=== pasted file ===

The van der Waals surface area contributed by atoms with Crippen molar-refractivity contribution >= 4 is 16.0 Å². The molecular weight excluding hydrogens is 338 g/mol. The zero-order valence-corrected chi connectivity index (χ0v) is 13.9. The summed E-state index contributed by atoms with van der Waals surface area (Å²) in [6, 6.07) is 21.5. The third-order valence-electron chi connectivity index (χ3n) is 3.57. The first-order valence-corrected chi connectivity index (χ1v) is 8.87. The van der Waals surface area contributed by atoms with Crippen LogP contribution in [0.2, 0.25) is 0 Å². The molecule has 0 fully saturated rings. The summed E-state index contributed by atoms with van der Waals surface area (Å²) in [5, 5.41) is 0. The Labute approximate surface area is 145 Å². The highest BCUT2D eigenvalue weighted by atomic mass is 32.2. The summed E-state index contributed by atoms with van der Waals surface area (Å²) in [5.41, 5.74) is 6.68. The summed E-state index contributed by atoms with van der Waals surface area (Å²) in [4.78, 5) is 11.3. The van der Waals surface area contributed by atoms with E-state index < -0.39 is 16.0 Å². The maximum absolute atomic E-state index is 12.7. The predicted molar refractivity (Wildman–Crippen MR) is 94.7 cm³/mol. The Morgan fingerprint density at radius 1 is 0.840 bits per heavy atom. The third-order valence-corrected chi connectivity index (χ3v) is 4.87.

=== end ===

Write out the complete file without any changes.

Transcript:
The van der Waals surface area contributed by atoms with Crippen molar-refractivity contribution >= 4 is 16.0 Å². The molecular weight excluding hydrogens is 338 g/mol. The zero-order valence-corrected chi connectivity index (χ0v) is 13.9. The summed E-state index contributed by atoms with van der Waals surface area (Å²) in [6, 6.07) is 21.5. The third-order valence-electron chi connectivity index (χ3n) is 3.57. The first-order valence-corrected chi connectivity index (χ1v) is 8.87. The van der Waals surface area contributed by atoms with Crippen LogP contribution in [0.2, 0.25) is 0 Å². The molecule has 0 fully saturated rings. The summed E-state index contributed by atoms with van der Waals surface area (Å²) in [5, 5.41) is 0. The Labute approximate surface area is 145 Å². The highest BCUT2D eigenvalue weighted by atomic mass is 32.2. The summed E-state index contributed by atoms with van der Waals surface area (Å²) in [5.41, 5.74) is 6.68. The summed E-state index contributed by atoms with van der Waals surface area (Å²) in [4.78, 5) is 11.3. The van der Waals surface area contributed by atoms with E-state index < -0.39 is 16.0 Å². The maximum absolute atomic E-state index is 12.7. The predicted molar refractivity (Wildman–Crippen MR) is 94.7 cm³/mol. The Morgan fingerprint density at radius 1 is 0.840 bits per heavy atom. The third-order valence-corrected chi connectivity index (χ3v) is 4.87.